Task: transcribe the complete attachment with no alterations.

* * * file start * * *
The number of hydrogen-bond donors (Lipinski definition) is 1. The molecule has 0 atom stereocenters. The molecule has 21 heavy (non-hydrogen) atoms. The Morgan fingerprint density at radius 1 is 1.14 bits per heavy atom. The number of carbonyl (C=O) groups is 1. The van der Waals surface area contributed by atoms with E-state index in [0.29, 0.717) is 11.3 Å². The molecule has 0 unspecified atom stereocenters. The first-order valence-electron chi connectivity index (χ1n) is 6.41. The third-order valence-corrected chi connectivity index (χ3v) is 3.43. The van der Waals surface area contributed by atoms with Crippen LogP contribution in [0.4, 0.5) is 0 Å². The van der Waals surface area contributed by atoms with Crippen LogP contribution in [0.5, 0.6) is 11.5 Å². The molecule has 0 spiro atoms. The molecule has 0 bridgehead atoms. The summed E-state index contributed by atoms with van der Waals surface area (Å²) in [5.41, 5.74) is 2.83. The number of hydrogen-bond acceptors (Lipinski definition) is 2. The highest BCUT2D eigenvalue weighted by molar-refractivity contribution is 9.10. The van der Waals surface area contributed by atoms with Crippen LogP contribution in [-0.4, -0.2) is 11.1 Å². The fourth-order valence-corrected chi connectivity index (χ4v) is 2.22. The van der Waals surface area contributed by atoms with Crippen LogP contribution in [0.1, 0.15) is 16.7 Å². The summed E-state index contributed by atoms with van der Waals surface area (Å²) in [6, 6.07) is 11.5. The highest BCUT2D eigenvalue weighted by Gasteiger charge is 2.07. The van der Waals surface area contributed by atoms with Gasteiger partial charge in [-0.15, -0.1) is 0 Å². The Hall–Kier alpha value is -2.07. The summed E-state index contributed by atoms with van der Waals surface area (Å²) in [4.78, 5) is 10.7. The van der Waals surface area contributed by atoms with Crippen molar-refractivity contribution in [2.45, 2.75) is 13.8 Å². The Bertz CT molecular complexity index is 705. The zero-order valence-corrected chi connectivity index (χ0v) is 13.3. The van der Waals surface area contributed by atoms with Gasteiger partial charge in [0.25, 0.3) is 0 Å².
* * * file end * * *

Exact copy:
The number of hydrogen-bond donors (Lipinski definition) is 1. The molecule has 0 atom stereocenters. The molecule has 21 heavy (non-hydrogen) atoms. The Morgan fingerprint density at radius 1 is 1.14 bits per heavy atom. The number of carbonyl (C=O) groups is 1. The van der Waals surface area contributed by atoms with E-state index in [0.29, 0.717) is 11.3 Å². The molecule has 0 unspecified atom stereocenters. The first-order valence-electron chi connectivity index (χ1n) is 6.41. The third-order valence-corrected chi connectivity index (χ3v) is 3.43. The van der Waals surface area contributed by atoms with Crippen LogP contribution in [0.4, 0.5) is 0 Å². The van der Waals surface area contributed by atoms with Crippen LogP contribution in [0.5, 0.6) is 11.5 Å². The molecule has 0 spiro atoms. The molecule has 0 bridgehead atoms. The summed E-state index contributed by atoms with van der Waals surface area (Å²) in [5.41, 5.74) is 2.83. The number of hydrogen-bond acceptors (Lipinski definition) is 2. The highest BCUT2D eigenvalue weighted by molar-refractivity contribution is 9.10. The van der Waals surface area contributed by atoms with Crippen LogP contribution in [-0.4, -0.2) is 11.1 Å². The fourth-order valence-corrected chi connectivity index (χ4v) is 2.22. The van der Waals surface area contributed by atoms with Crippen LogP contribution in [0.1, 0.15) is 16.7 Å². The summed E-state index contributed by atoms with van der Waals surface area (Å²) in [6, 6.07) is 11.5. The highest BCUT2D eigenvalue weighted by Gasteiger charge is 2.07. The van der Waals surface area contributed by atoms with Gasteiger partial charge in [-0.15, -0.1) is 0 Å². The Hall–Kier alpha value is -2.07. The summed E-state index contributed by atoms with van der Waals surface area (Å²) in [4.78, 5) is 10.7. The van der Waals surface area contributed by atoms with Crippen molar-refractivity contribution in [2.45, 2.75) is 13.8 Å². The Bertz CT molecular complexity index is 705. The zero-order valence-corrected chi connectivity index (χ0v) is 13.3. The van der Waals surface area contributed by atoms with Gasteiger partial charge in [0.25, 0.3) is 0 Å².